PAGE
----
Millions of people could have to wait longer to collect their state pension, Chancellor George Osborne announced in the Autumn Statement today.

At present, the state pension age is 60 or 61 for women and 65 for men, which will rise to 66 by 2020 and 67 by 2028 (see our State Pensions guide for more information).

But the Government is to propose new laws for a new state pension age framework. This would be reviewed every Parliament on the principle that people should expect to spend, on average, up to one third of their adult life in receipt of the state pension.

Under this theory, the Government says the state pension age is likely to go up to 68 in the mid-2030s, rather than the current date of 2046, and up to 69 by the late 2040s.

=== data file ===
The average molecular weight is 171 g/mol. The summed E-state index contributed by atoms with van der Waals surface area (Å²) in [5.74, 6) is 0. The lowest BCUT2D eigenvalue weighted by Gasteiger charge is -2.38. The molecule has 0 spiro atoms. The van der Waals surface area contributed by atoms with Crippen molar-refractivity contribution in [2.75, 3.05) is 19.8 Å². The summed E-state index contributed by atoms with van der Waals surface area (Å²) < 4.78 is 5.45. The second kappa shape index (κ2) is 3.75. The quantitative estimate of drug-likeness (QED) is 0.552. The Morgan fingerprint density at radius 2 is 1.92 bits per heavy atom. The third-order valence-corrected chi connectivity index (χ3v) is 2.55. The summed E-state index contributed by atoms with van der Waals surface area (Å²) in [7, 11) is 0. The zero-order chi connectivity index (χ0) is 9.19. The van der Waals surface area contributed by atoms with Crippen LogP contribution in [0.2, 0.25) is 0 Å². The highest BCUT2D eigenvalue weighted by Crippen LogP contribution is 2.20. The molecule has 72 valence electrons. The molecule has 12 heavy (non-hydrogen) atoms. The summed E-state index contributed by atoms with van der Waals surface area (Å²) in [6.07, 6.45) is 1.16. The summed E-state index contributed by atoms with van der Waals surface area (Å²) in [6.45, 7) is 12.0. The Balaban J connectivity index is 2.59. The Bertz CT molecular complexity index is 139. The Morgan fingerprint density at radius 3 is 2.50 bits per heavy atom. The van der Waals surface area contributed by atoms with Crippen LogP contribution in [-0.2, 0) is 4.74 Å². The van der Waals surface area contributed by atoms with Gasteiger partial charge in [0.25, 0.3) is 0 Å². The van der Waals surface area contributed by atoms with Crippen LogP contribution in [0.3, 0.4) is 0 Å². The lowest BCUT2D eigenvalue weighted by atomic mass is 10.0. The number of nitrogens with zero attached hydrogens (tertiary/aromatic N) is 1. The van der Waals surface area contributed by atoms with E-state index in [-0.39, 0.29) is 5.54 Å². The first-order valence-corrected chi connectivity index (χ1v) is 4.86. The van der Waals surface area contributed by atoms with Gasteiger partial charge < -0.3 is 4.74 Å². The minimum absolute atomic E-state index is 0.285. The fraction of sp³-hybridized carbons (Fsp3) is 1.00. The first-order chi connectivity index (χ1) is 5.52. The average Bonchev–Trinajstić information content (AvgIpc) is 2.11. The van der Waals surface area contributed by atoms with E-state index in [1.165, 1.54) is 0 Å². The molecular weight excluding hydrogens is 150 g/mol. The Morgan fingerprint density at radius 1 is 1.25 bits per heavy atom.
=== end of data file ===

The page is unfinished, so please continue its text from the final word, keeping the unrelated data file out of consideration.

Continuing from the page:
This will help save around £500 billion from the national bill for pensions over the next 50 years, Osborne said.

Osborne also confirmed the full basic state pension will rise by 2.7% – £2.95 a week – from £110.15 to £113.10 a week from April 2014.

Meanwhile the additional state pension, which is based on your earnings and whether you've claimed certain benefits, and isn't a fixed amount like the basic state pension, will also increase by 2.7% from April 2014.

Martin Lewis
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From October 2015, for a limited time only, current pensioners and those who reach pension age before the introduction of the new single tier pension on 6 April 2016 (see the Government outlines flatline state pension MSE News story) will be able to make extra national insurance contributions (NICs) to boost their additional state pension.

The Government says it will legislate to introduce the scheme and a new class of NICs "as soon as possible", and further details will be announced closer to when it comes into effect.